Is – ECHIUM VULGARE –
a PERENNIAL? If so, what ZONE? Is it an INVASIVE? I have a 250 sq. ft. bed next to another 125 sq. ft. bed that we created for BEES & BUTTERFLIES last season. Now I’m concerned that maybe the Joe Pye Weed, Echinacea, Globe Thistle, Yarrow Rudebeckia, Lemon Thyme, etc… weren’t good choices? Maybe these aren’t large enough planting beds either.
My Zone is 3 to 4 with a tempermental 5… if one’s fortunate, which I have been blessed! I’d love some imput from other BEE GARDENERS?
You mentioned kale. Forgive my ignorance but mine doesn't flower. What am I missing?
Great post Tanya. X
I hope I'm doing my bit Tanya – every year my bee-friendly plants increase – they are also Elaine friendly – it is what gardening is all about for me.
Elaine, the bees in your neighbourhood must love you! You have such a beautiful and natural garden that I'm sure it must be one of their favourite hang-outs.
Great post. By helping the bees we are helping ourselves too, which is why my allotment association have given me permission to keep bees on my allotment. I am having some lessons on the farm at work with the detainees and the detainees are also building me a hive (there are some advantages to working in a detention centre!!!. Still raining here, no let up yet! xxx
Slave labour…cool! ;) Joking aside, that's a marvelous way to get inmates involved in something both engaging and beneficial for society. I'll bet they're having a lot of fun helping you out too!
So when are you planning on placing the hive on the allotment? I know how excited you must be! :)
I've already started planting…though I don't think I'll be putting any O.S.R. in my garden…the farmers plant enough of that for all of us!!
Obviously none of us know why the bees are less prolific, but I bet all that concrete we keep laying and all these 'fancy' low maintenance gardens aren't helping any!!!
I'm not a huge fan of oil seed rape but the bees LOVE it. Unfortunately the honey it produces tends to crystallise so beekeepers aren't as fond of it either.
And I think you may be on to something with your theory on modern "gardening" ;)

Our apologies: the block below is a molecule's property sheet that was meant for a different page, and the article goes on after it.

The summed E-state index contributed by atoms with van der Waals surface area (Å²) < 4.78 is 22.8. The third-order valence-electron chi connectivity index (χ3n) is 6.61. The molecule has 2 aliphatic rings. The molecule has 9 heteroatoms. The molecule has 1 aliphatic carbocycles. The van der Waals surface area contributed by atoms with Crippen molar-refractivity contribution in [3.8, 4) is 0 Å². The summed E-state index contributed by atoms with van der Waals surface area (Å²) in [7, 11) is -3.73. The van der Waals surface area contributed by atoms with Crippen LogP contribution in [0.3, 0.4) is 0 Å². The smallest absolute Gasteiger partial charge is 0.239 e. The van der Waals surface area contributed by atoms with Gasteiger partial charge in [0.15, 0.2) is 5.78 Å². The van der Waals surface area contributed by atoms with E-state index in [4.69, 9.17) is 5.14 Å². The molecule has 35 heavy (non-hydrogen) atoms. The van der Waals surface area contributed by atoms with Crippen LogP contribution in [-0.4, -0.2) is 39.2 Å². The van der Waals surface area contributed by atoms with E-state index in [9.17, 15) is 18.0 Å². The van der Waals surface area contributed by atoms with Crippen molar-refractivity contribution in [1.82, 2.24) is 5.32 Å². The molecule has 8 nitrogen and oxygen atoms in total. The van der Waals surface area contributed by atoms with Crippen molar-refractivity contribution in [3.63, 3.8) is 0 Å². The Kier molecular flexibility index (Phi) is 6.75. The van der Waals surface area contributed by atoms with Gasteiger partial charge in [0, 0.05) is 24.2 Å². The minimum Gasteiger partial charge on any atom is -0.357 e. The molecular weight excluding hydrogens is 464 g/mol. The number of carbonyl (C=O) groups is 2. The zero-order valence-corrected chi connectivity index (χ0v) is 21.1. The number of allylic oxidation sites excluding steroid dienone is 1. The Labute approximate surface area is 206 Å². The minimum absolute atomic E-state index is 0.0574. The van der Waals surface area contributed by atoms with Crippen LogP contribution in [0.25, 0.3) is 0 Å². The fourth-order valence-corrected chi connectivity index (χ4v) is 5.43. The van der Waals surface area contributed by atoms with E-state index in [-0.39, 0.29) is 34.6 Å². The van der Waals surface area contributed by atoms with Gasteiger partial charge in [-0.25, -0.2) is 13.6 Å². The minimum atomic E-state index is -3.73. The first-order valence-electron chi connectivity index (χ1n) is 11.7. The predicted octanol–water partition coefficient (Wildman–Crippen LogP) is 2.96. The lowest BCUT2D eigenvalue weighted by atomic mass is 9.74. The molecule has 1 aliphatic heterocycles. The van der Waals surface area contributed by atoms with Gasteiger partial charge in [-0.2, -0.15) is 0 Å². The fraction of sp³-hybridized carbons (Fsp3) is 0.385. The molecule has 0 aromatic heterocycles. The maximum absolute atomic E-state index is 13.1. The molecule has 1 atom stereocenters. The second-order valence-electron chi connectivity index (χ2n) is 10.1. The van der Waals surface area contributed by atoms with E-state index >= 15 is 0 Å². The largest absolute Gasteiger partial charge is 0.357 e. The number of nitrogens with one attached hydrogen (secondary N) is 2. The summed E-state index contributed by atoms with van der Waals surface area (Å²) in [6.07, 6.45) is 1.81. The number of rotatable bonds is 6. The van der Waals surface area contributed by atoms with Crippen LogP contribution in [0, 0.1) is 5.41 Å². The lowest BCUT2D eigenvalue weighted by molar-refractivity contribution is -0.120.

We have lots of flowering plants and vegetables and fruits around here…thanks you for a lovely post–I'm going to copy and paste that list of seasonal stuff so I have a guide!
That's great Akannie! And it sounds like you're already a honey-bee haven :)
I have found the best way to feed the bees with plantings around my neck of the woods is really volume. Honey bees anyway bumblers are solitary, but honey bees will often pass up small pockets of flowers to hit the "three 100 foot rows of lima beans" Ala Sunnybrook above. Also flowering trees even the non decorative types are a huge boon for honey bees.
Aren't strawberries self pollinating now?
It makes sense that they like large swathes of plants…when a bee finds a good supply they come back to the hive and tell the rest of their sisters about it with a 'waggle-dance'.
Strawberries can be self-pollinating but their yields aren't great if insects aren't helping them along. Also, if they're not pollinated by bees (or by hand) then the fruits tend to be a bit deformed looking – no doubt from a plant fertilising itself (inbreeding).
You wouldn't really think of it as a bee plant but I had 3 100 foot rows of lima beans last year and the area sounded like a bee hive, they went nuts over the little flowers. I think beans are self pollinating but they must put out a good bee food.
Bees LOVE beans Sunnybrook! I've just had a google and apparently Lima beans do self-pollinate but when bees are around helping in the pollination-party then your crops will be all the more bountiful.
I try to think of bees when I'm considering a purchase for the garden. I try to buy single flowers now instead of doubles, I actually prefer more simple flowers actually so I think it suits me as well as them.
That's wonderful Jo and I'll bet you have tons of bees buzzing around your garden :)